Development of a new ACTH-based treatment that may be effective in reducing joint inflammation

Disease - Juvenile idiopathic arthritis, rheumatoid arthritis

Lead applicant - Professor Mauro Perretti

Organisation - Queen Mary University of London

Type of grant - Project Grant

Status of grant - Active

Amount of the original award - £217,557.20

Start date - 1 October 2016

Reference - 21274

Public Summary

What are the aims of this research?

ACTH (adrenocorticotrophin hormone) is approved as a treatment of arthritis, however prolonged use is not recommended. This is due to safety concerns resulting from excessive amounts of cortisol (a stress hormone) being released as a known side effect. The study aims to produce and test in the laboratory an effective anti-inflammatory form of ACTH without the unwanted side effects associated with cortisol release.

Why is this research important?

Over the last decade a new mechanism of action for ACTH has been suggested. It is proposed that the treatment could activate receptors on immune cells, leading to anti-inflammatory and tissue-protective effects. This suggests that cortisol release is not the main mechanism for this treatment, and so the side effect could be removed.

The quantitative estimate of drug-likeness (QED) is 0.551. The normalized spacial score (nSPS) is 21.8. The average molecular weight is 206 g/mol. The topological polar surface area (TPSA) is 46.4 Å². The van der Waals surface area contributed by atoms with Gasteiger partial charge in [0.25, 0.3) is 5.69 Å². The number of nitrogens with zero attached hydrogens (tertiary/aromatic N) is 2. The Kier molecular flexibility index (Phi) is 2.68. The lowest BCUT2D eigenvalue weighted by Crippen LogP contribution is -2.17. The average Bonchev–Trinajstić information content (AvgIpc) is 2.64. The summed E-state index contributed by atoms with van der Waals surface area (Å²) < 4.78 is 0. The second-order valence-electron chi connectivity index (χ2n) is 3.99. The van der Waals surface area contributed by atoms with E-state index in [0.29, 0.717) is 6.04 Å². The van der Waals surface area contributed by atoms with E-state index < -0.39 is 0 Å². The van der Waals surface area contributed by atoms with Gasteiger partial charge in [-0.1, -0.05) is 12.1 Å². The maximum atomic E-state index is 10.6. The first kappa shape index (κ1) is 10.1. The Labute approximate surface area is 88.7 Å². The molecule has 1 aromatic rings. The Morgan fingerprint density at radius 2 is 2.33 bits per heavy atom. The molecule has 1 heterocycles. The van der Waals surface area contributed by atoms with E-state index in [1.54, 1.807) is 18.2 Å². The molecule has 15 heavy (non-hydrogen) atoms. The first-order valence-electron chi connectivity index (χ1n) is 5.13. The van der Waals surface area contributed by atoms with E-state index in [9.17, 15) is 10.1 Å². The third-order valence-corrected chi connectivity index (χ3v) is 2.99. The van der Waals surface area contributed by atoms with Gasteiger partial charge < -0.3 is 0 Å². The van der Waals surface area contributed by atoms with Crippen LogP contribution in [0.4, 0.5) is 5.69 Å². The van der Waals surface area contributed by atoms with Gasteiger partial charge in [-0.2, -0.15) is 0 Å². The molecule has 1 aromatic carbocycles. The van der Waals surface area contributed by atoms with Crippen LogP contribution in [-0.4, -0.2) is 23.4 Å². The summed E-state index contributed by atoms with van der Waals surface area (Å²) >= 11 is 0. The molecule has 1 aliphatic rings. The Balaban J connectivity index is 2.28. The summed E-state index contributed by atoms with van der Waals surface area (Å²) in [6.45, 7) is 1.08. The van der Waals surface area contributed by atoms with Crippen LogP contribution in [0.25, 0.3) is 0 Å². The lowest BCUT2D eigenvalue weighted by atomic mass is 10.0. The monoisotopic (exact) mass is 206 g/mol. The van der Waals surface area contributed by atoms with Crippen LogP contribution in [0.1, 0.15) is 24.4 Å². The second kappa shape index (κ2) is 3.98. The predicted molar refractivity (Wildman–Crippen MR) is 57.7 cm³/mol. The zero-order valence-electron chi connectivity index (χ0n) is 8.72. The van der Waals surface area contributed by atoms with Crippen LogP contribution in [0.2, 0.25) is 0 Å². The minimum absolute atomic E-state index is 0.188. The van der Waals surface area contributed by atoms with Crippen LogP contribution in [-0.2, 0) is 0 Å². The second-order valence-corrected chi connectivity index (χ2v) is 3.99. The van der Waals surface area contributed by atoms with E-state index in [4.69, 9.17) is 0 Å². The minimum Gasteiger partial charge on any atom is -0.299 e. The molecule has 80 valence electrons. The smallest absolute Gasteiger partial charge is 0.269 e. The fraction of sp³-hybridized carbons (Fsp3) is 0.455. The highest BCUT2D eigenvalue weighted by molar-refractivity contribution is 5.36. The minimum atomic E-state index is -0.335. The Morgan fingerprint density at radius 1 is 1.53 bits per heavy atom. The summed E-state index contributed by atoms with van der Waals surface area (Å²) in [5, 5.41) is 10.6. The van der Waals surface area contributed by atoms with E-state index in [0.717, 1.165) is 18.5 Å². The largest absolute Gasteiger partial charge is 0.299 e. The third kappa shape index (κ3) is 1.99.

The researchers aim to develop a novel product based on ACTH that will be specifically activated at the site of inflammation without triggering the release of cortisol.

The results from laboratory tests and experimental models will determine whether the release of cortisol is an irrelevant effect of ACTH for the treatment of inflammatory conditions such as rheumatoid arthritis, and conclude whether it is an option to use the new form of the treatment.

How will the findings benefit patients?

Chronic inflammatory conditions such as rheumatoid arthritis are able to be treated by ACTH; however, cortisol side effects limit its clinical application, as these conditions require prolonged treatments. Patients with chronic inflammatory conditions may then be able benefit from this current effective drug if developed into a new form that makes it safer.